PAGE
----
Twocents.blogs.com reports about The Battle for Inventory.
(emphasis mine) [my comment]
January 31, 2008
The Battle for Inventory
Since large-scale shifts in acreage do not appear to be in the offing and USDA projections show continued tightness in stocks for many commodities well into 2009, users of basic commodities may be increasingly forced to enter into a very different kind of "battle" this year, a battle for inventory.
The battle for inventory could reverse deeply held convictions that have been at the heart of world business practices for the better part of a generation. The last comparable shift in attitudes occurred in 1980-81. It came at the end of an era, 1973-1981, when almost any physical asset, from precious metals to art to real estate, had a very strong tendency to appreciate in value. Having a little extra inventory, therefore, came to be viewed as a positive thing by businesses and investors alike. In the grain business, most farmers with a little extra corn or soybeans felt that they could sell on the next bounce, and merchandisers and end users viewed excess inventory on the books as a cushion against supply disruptions or the next wave of buying by the Soviet Union. Many businesses were not fully aware of how expensive this unneeded inventory was because they often did not have the accounting practices (much less software) that gave them hard data on how much inventory they really needed on a week-by-week basis, and they certainly did not fully segregate the cost of borrowing to finance that unneeded inventory.
The Moment of Truth
By 1980, the American public had decided that they too wanted to invest in appreciating "things" like corn, soybeans, pork bellies and precious metals. A summer drought that year caught the attention of this eager public, and spec longs poured into the corn and soybean markets. Open interest surged to record levels in corn, which traded near its all-time highs all the way through the tail end of harvest, even though the drought had long since ended by then and overall supplies, including grain held in government programs, were huge. The higher harvest prices induced a flood of farmer selling all through the fall, and by early December this flood of selling in the cash markets finally outweighed the flood of new spec longs pouring into futures. Margin calls started hitting the spec 'longs' instead of the grain elevator 'shorts,' and the bull market came to a crashing halt. So too did the idea that excess inventory was a valued asset.
Most importantly, this peak in inflationary psychology coincided with a surge in interest rates as the prime rate ticked up to 21.5% in December, 1980 [this year, we hit the peak in deflationary psychology which coincided with the prime rate dropping to 3.25%]. Farmers, merchandisers and end users came to the sudden, collective realization that the world was entering another period of protracted oversupply in grains, a situation that is actually the historic norm in America [In 2009/10, they will come to an altogether different realization]. These events coincided with the growing popularity of the 'just-in-time' inventory management practices that had been honed to near perfection by Japanese car and electronics manufacturers during the 1970s. The combination of oversupply, ultra high interest rates and new business practices quickly turned the idea of owning extra inventory into financial heresy of the highest order. Accountants, bankers and MBAs descended on America's businesses to preach the gospel of wringing every last ounce of unnecessary corn, wheat, cotton, copper or wing nuts out of every conceivable supply 'pipeline.' To a large degree, the gospel of just-in-time inventory control has prevailed right up to the present - or at least into 2007.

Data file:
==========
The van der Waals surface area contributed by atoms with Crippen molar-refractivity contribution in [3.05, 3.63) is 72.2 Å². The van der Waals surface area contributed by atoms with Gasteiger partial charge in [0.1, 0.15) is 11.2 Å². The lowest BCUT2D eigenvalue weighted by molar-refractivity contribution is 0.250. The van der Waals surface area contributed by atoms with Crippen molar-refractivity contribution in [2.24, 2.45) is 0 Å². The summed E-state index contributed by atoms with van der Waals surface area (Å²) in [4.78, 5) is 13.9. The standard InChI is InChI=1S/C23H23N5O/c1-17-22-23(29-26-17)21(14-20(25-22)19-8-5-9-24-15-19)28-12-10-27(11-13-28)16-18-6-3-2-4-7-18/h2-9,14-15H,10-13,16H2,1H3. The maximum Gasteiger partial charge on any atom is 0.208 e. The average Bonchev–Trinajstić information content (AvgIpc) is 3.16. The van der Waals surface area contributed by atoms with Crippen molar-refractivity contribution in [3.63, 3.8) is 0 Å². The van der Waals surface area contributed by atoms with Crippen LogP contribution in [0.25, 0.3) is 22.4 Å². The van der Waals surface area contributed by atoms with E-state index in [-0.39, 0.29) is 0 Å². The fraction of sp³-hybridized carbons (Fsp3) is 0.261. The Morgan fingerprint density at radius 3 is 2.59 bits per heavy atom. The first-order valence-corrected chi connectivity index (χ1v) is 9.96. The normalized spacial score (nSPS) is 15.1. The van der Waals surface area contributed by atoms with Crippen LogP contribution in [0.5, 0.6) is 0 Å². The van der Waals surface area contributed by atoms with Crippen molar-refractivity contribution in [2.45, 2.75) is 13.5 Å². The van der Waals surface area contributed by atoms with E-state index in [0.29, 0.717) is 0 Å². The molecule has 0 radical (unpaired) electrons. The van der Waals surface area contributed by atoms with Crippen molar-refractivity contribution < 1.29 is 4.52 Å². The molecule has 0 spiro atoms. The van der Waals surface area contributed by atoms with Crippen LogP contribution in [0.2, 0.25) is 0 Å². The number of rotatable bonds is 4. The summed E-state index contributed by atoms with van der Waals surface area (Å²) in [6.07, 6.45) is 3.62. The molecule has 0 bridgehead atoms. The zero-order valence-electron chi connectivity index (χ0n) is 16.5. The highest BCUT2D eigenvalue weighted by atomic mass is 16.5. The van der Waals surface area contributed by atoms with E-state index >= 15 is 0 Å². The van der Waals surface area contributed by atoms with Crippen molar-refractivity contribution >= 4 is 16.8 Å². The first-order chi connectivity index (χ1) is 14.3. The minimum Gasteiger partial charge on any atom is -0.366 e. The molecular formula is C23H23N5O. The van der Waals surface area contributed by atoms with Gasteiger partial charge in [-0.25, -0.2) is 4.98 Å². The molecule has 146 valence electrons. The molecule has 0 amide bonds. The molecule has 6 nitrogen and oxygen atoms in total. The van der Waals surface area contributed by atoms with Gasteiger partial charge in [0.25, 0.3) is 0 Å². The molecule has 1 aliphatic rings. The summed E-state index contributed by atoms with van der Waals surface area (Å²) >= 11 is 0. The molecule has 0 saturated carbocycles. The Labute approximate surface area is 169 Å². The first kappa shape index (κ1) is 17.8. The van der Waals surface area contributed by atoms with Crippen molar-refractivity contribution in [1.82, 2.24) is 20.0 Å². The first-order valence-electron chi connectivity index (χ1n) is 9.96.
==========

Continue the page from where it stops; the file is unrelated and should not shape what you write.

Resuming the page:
The Pendulum Swings Back
In 2008, however, we find ourselves in circumstances that are directly opposite those that prevailed in 1980-81. Users of commodities and manufactured goods now have business models that rely on weekly, or even daily, calculations of their precise inventory needs. The globalization of the past quarter century has made them comfortable with the idea that basic inputs can be bought almost instantly from cheap and liquid markets around the world and then shipped to their loading docks in a matter of days, or even hours. These models have been working very effectively for years for well-managed companies, and the occasional price spikes that have come along the way have been viewed as temporary annoyances that were likely to disappear before the next business cycle rolled around.